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History of Jensen Beach

Your footprints are the latest of many layers of history's residents in the sandy soil of Jensen Beach. The first prints arrived about 10,000 years ago, when the Ais Indians moved here to live by the Indian River Lagoon and the Atlantic Ocean.

They dug canoes out of tree trunks, and caught migrating whales in the ocean by jumping on their backs and pounding wooden plugs into their blowholes. They gathered berries and plants, hunted bear, deer and other game that abounded. By 1775, European settlers diseases led to the death of the tribe.

About 1565, Spaniards sailed down the Indian River, seeking shipwreck survivors and trying to convert the Indians. They built a fort, naming it St. Lucie. In 1811, the Spanish governor of Florida issued a land grant to James Hutchinson. The island was named Hutchinson Island. The growing tribe of Seminole Indians were ruining his crops and stealing his livestock on the mainland, so he moved to the island. It was no safer, as pirates raided Hutchinson's plantation, damaged his crops and stole his slaves. Hutchinson drowned later in a storm at sea.

Following three Seminole Indian Wars, settlers began homesteading land from Sewall's Point north to the Sebastian River in the 1840s. Crops spoiled, due to irregular transport by coastal schooner to northern markets. Fresh water from the St. Lucie River killed the saltwater fish grasses flourished and oyster beds died. In 1844, the homesteaders dug an inlet at Gilbert's Bar, a narrow neck of land at the St. Lucie River. The Indian River's salinity returned, and the fishing industry flourished.

Blockade runners and federal gunboats were active off the coast during the Civil War. A strong support for the Confederacy in St. Lucie Village led to the removal of the lights from the Jupiter and Cape Florida lighthouses, making navigation difficult for the Union gunboats.

In 1879, Capt. Thomas E. Richards established his homestead at Eden, planting pineapple slips on his plantation. The slips flourished, and the pineapple industry was born. John Laurence Jensen, an immigrant from Denmark, arrived in 1881, and set up his pineapple plantation, which became the town of Jensen.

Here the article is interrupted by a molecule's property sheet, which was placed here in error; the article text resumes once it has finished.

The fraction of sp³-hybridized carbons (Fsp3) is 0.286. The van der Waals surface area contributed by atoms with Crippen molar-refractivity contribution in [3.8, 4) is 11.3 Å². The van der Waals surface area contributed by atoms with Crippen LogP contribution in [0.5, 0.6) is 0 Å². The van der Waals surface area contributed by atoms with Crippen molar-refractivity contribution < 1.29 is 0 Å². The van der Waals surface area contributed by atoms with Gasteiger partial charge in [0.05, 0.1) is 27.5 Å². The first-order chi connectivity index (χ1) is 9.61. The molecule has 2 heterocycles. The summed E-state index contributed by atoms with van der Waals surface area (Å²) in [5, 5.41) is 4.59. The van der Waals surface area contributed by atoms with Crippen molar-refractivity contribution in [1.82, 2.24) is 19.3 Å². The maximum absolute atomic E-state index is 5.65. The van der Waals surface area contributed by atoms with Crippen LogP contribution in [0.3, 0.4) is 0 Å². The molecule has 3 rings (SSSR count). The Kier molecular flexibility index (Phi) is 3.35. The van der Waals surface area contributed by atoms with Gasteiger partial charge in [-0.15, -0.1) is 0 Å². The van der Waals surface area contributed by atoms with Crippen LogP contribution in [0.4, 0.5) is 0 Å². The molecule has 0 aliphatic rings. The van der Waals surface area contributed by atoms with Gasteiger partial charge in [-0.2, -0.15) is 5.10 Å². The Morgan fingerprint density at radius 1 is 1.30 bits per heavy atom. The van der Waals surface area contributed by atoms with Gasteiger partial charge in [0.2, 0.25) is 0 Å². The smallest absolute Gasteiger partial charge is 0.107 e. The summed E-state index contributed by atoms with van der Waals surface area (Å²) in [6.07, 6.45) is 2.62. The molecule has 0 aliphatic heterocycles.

Capt. Richards had the largest pineapple plantation on the Indian River. The fruit was packed in barrels and boxes at the packing house, loaded on riverboats, and transported to Titusville, the southern terminus of the FEC Railroad. By 1894, Flagler's Florida East Coast Railroad reached Jensen Beach, and freight shipments were loaded directly on the freight cars.

By 1895, Jensen was called the "Pineapple Capital of the World," shipping over one million boxes of pineapples each year during the June and July season. A pineapple factory was established.

Pioneer R.R. Ricou and Sons operridge was built to give access to Hutchinson Island. The Great Depression destrated fish houses all along the Indian Riverfront, shipping as many as 200 barrels of fish daily, plus carloads of bottom fish and mackerel. There was also an ice manufacturing plant in Jensen.


John Jensen built the large, three story hotel named the Al Fresco. In 1908, a disastrous fire destroyed most of the downtown area. In 1910, a second fire destroyed the Al Fresco.

In 1925, the Florida Legislature to created Martin County, named for the governor of Florida. Jensen Beach incorporated as a city, and a mile-long wooden b

oyed the tax base, and town leaders did away with incorporation.

The famed Arch on Dixie Highway (SR 707) at Frances Langford Park welcomed visitors to Jensen Beach.

In the 1950s, the Town on Wheels, Ocean Breeze Park, was founded.

Come to visit, come to stay, and leave your footprints, and part of your heart in the sands of Jensen Beach, Florida.

Click Here to Find A great Rental In Hutchinson Island

Hutchinson Island is a barrier island with twenty-two miles of gorgeous sandy beaches bordered by two inlets, the Inter coastal Waterway and the Atlantic Ocean. Located on Florida's central "Treasure Coast," just 35 miles north of West Palm Beach.
South Hutchinson Island looks much as it did in the 1800's when pioneers first discovered the island. Near perfect weather conditions have made it a Mecca for serious golfers, tennis buffs and fishermen. Boating is popular, and you can travel up and down the Intra coastal Waterway and visit the town of Stuart, known as the Sailfish Capital of the World. Or, you might want to consider taking the delightful 135-mile trip down the South Fork of the St. Lucie River to the St. Lucie Canal, on to Lake Okeechobee and then on to Ft. Myers. Bathtub Beach, located on South Hutchinson Island has calm waters protected by coral reefs, and visitors can explore the region on dune and river trails. For snorkeling, there are three popular artificial reefs off Hutchinson Island that provide excellent scenery for both novice and experienced divers. Accommodations, shopping and restaurants are plentiful here, yet South Hutchinson Island remains one of the last places in Florida where nature prevails.